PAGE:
]. Other studies showed energy intake to contribute to the association between depression and diet [7
]. Moreover, the relationship between depression and diet is plausibly bi-directional, with individuals with depression more likely to consume poorer quality diets [44
]. Two of the studies [20
] reviewed tested the ‘reverse causality’ hypothesis and excluded this as an explanation; however, this relationship is complex and difficult to explicate using observational data. It was beyond the scope of this study to examine the overall nutritional components of the dietary patterns and draw comparisons with single food items, however, future studies investigating these links are warranted. The authors acknowledge the variance in the definitions of dietary patterns, which may have reduced comparability of the studies included in this review. However, this issue reflects the broader and inherent complexities often confronted in this area of research. A major strength of this review is that this evidence is for the first time, synthesised and analysed to provide an epidemiological evidence base for the association between diet and depression.
It is also important to note that there is a rapidly developing evidence base supporting the role of diet in the genesis of depression in children [45
] and adolescents [46
]. Therefore, it is acknowledged that a greater number of longitudinal studies that explore the role of diet in the development of mental disorders across the lifespan are required. In the context of this review, having data from a greater number of cohort studies may have altered the findings in the best evidence synthesis. Furthermore, greater variation may exist in dietary habits and quality between, rather than within, countries; a factor that plausibly exists for adults, adolescents and children with regards to depression, as has been seen with regards to the seafood consumption in those with bipolar disorder [50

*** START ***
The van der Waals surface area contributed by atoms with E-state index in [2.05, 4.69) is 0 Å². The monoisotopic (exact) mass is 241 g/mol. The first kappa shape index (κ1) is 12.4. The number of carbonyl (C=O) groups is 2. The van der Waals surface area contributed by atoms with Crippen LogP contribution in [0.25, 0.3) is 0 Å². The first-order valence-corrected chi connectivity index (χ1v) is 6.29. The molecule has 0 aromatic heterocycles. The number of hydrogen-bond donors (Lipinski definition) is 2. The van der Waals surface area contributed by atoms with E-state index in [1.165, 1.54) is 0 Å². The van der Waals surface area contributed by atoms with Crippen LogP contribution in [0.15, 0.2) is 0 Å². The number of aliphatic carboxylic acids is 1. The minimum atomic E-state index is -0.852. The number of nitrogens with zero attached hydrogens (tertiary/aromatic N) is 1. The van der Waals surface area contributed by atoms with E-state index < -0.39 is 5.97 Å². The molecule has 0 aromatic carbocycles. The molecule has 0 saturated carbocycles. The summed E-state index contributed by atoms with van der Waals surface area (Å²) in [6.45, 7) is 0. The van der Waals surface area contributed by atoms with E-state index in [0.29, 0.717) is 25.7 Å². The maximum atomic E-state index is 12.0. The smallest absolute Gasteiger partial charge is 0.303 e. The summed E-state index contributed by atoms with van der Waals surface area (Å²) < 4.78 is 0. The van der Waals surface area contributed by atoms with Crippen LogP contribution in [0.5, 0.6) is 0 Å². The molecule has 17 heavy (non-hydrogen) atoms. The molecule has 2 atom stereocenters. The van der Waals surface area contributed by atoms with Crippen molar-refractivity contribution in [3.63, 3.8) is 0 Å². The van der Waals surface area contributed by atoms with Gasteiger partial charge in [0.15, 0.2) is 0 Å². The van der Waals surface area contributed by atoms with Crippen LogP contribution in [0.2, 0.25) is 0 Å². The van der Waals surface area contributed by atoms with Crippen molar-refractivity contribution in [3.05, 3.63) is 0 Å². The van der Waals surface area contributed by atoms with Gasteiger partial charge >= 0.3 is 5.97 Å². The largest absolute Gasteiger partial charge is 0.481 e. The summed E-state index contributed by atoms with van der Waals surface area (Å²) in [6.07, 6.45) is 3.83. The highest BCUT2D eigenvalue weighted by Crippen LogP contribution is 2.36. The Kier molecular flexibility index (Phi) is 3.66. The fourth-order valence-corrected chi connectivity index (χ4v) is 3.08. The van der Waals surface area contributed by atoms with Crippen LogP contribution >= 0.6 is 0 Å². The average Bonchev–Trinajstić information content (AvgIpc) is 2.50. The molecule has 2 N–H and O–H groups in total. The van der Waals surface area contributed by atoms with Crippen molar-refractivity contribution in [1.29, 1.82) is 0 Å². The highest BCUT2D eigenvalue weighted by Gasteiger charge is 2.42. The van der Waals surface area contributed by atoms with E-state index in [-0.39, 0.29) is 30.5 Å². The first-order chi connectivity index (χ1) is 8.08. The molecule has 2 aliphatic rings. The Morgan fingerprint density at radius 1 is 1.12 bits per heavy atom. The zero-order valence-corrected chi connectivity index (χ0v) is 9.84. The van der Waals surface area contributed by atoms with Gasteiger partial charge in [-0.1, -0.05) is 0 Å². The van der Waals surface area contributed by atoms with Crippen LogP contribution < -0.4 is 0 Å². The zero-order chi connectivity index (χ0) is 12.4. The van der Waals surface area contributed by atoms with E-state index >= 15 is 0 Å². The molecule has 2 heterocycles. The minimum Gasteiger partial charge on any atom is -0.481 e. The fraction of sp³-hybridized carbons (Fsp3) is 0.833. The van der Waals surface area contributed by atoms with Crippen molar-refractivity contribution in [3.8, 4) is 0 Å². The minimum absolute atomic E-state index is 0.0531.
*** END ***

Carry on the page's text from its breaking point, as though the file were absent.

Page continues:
We acknowledge that grey literature and dissertations regarding these associations may exist. Whilst the exclusion of these sources of literature may result in our review reflecting less than the existing evidential base, it was beyond the scope of this study to systematically ascertain and review grey literature and dissertations. Notwithstanding the limitations of the available literature, this review has several strengths. To our knowledge, this is the first review to systematically explore associations between diet quality and depression. Our findings provide the basis for further inquiry to determine whether a causal relationship exists between diet quality and depression. Given the relative infancy of this area of research, we suggest that the construction of a standard definition for dietary quality and patterns would enhance future work in this area of enquiry. Higher quality cohort studies using more consistent measures of diet quality or dietary patterns to ensure findings are generalisable and comparable are required; the validation of such tools would, in time, further enhance our understanding of these associations. It is acknowledged that social and cultural factors make the examination of diet as a risk factor for depression challenging, as potential relationships may vary over time and in relation to psychological symptomatology, environmental, and/or contextual factors. Therefore, in addition to quality longitudinal studies, clinical trials designed to evaluate dietary intervention as depression prevention and/or management strategy should be conducted in an attempt to clarify this complex relationship. Moreover, studies that investigate biomarkers as mediators of observed relationships between diet quality and depression may help to clarify potentially causal mechanisms.